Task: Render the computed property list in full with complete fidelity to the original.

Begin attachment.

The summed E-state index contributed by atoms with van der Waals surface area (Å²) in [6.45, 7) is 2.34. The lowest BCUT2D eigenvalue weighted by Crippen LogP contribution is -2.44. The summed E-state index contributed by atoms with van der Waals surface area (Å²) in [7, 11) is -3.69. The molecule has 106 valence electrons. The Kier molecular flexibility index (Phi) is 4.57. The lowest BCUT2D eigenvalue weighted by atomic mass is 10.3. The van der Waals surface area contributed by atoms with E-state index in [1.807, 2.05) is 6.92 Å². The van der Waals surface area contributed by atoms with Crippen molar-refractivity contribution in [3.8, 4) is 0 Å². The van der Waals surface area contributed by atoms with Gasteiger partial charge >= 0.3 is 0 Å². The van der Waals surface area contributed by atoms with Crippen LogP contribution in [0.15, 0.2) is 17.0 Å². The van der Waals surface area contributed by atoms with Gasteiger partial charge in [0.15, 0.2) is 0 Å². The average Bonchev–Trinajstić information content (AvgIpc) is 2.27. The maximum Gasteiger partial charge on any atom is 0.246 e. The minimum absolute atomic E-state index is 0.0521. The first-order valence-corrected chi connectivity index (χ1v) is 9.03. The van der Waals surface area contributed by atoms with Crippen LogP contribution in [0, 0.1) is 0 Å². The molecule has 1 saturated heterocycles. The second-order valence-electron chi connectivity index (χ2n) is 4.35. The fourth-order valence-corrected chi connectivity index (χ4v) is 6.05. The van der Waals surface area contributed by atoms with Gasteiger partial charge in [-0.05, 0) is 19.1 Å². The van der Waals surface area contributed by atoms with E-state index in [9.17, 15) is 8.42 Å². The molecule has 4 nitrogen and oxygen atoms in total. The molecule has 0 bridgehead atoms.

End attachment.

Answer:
The summed E-state index contributed by atoms with van der Waals surface area (Å²) in [6.45, 7) is 2.34. The lowest BCUT2D eigenvalue weighted by Crippen LogP contribution is -2.44. The summed E-state index contributed by atoms with van der Waals surface area (Å²) in [7, 11) is -3.69. The molecule has 106 valence electrons. The Kier molecular flexibility index (Phi) is 4.57. The lowest BCUT2D eigenvalue weighted by atomic mass is 10.3. The van der Waals surface area contributed by atoms with E-state index in [1.807, 2.05) is 6.92 Å². The van der Waals surface area contributed by atoms with Crippen molar-refractivity contribution in [3.8, 4) is 0 Å². The van der Waals surface area contributed by atoms with Gasteiger partial charge >= 0.3 is 0 Å². The van der Waals surface area contributed by atoms with Crippen LogP contribution in [0.15, 0.2) is 17.0 Å². The van der Waals surface area contributed by atoms with Gasteiger partial charge in [0.15, 0.2) is 0 Å². The average Bonchev–Trinajstić information content (AvgIpc) is 2.27. The maximum Gasteiger partial charge on any atom is 0.246 e. The minimum absolute atomic E-state index is 0.0521. The first-order valence-corrected chi connectivity index (χ1v) is 9.03. The van der Waals surface area contributed by atoms with Crippen LogP contribution in [0, 0.1) is 0 Å². The molecule has 1 saturated heterocycles. The second-order valence-electron chi connectivity index (χ2n) is 4.35. The fourth-order valence-corrected chi connectivity index (χ4v) is 6.05. The van der Waals surface area contributed by atoms with Gasteiger partial charge in [-0.05, 0) is 19.1 Å². The van der Waals surface area contributed by atoms with E-state index in [9.17, 15) is 8.42 Å². The molecule has 4 nitrogen and oxygen atoms in total. The molecule has 0 bridgehead atoms.